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Can Email Marketers Learn 2 <3 SMS?
As email service providers extend their expertise to SMS and text messaging, consumers may have to be induced to respond.
Posted Jul 29, 2008
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Email-marketing solutions provider ExactTarget announced today the release of an SMS marketing platform -- an effort to provide marketers with another channel to target customers one-on-one. While there's little doubt that the use of SMS is growing among consumers, it's still highly concentrated in the peer-to-peer realm, rather than being used for marketing purposes. Compared to the 95 percent of consumers who willingly receive marketing messages over email, only 7 percent report opting in for messages via SMS, according to ExactTarget's 2008 Channel Preference Survey. Still, ExactTarget's new capability adds to a line of offerings that provide marketers with a "single platform for managing SMS, email, Web, and voice campaigns," the company says.

"The most appropriate thing that we see [with SMS] are messages that are portable or time-sensitive," explains Scott Roth, director of product marketing at ExactTarget. SMS, he says, should not be used as a promotional tool the way email and direct mail are; rather, SMS is more valuable as a method for customer service and customer engagement, such as services that alert people to an incoming storm or a flight delay. While these services are considered valuable, there remains a big discrepancy between the 48 percent of consumers who use SMS, and the 7 percent who have opted in for promotional materials. "There's definitely an appetite for broad-based messaging, both from marketers and from consumers," says Morgan Stewart, ExactTarget's director of research and strategy. However, he adds, "what we've found in our research is that appetite is stronger among marketers than [among] consumers."

Analysts agree that consumer receptivity remains low. Forrester Research analyst Julie Katz, for one, doesn't see marketing through SMS hitting the mainstream anytime soon; it's still very much a peer-to-peer phenomenon, she says. (For instance, according to ExactTarget's survey, 75 percent of cellphone users between the ages of 15 and 17 used SMS in the past six months, making it that age group's most common form of written personal communication.) A few years down the line the situation may shift, Katz says -- but as of now she's not entirely convinced consumers will be up for it.&;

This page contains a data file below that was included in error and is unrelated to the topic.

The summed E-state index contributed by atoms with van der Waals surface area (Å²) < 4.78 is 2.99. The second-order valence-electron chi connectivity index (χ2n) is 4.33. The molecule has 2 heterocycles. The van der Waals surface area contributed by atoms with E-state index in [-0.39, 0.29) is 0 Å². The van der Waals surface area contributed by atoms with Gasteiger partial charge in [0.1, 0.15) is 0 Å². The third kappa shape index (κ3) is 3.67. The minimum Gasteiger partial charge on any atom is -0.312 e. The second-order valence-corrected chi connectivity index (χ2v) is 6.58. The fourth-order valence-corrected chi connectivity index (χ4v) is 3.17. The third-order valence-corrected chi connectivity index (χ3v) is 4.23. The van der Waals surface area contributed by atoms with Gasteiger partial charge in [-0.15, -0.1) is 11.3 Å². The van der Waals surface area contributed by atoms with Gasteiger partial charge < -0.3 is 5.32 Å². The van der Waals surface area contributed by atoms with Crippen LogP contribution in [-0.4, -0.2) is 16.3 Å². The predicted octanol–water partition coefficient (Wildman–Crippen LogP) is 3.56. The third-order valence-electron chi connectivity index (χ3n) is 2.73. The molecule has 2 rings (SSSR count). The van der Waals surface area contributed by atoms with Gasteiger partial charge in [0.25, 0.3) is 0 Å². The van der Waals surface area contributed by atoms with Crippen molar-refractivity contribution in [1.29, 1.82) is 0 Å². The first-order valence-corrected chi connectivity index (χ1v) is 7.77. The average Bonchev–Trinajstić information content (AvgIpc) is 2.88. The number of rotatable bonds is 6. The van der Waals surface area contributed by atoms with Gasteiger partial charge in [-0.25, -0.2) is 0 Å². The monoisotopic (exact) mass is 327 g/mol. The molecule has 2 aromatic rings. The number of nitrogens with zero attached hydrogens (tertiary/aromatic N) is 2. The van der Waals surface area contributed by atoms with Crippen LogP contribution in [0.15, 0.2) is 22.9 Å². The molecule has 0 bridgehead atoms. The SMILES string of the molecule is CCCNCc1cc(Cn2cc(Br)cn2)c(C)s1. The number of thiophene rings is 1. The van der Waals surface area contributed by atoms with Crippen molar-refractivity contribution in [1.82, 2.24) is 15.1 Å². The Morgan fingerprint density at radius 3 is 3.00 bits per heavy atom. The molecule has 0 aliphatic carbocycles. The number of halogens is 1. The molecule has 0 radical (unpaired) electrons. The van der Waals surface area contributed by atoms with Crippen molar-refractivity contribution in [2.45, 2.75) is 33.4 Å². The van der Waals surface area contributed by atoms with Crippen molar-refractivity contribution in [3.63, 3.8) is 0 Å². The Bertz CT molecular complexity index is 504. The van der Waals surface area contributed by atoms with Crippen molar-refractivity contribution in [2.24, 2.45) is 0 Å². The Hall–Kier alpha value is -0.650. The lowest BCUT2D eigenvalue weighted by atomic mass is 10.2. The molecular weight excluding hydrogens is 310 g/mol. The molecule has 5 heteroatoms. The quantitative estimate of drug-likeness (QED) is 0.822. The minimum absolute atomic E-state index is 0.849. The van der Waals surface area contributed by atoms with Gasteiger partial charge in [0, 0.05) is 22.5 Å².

Certain fears continue to perpetuate and hinder consumer willingness to adopt SMS as a marketing channel. To combat that, marketers have to be sensitive to two things when it comes to targeting consumers on their cellphones, according to the survey:

  • consumers are still uncomfortable with the intrusion of an unwanted message from a marketer -- and even wanted messages are often seen as intrusive; and
  • the cost associated with receiving a text message (24 percent of those surveyed don't even know how much they're paying for text messages, nor are they on an inclusive plan, Stewart reports).

Moreover, marketers have technical concerns to keep in mind as well:

  • text messages are sent over private networks, so carriers maintain a lot of control, requiring upfront, highly detailed plans of what marketers intend on communicating to "their" customers;
  • the wait to get a short code, for instance, can take an average of six months; and
  • ExactTarget strongly encourages its clients to use a double opt-in, thereby reinforcing the importance of permission-based marketing.

Roth says that ExactTarget sees its role as helping marketers with the implementation component and, perhaps more important, the strategic component of SMS marketing. "We find that most [companies] know they want to do something with text messaging, but don't know how to integrate it with what they have or how to use this effectively with their customers."

The SMS launch does bring ExactTarget up to speed with the other top-tier email service providers, many of which partner with "mobile specialists" that have the expertise to untangle the complexities of working with mobile carriers. "It's almost a box they need to check," Katz says about ExactTarget having a mobile platform -- when and if SMS technology gets embraced by the mainstream, the company will be in a good position to provide the service.



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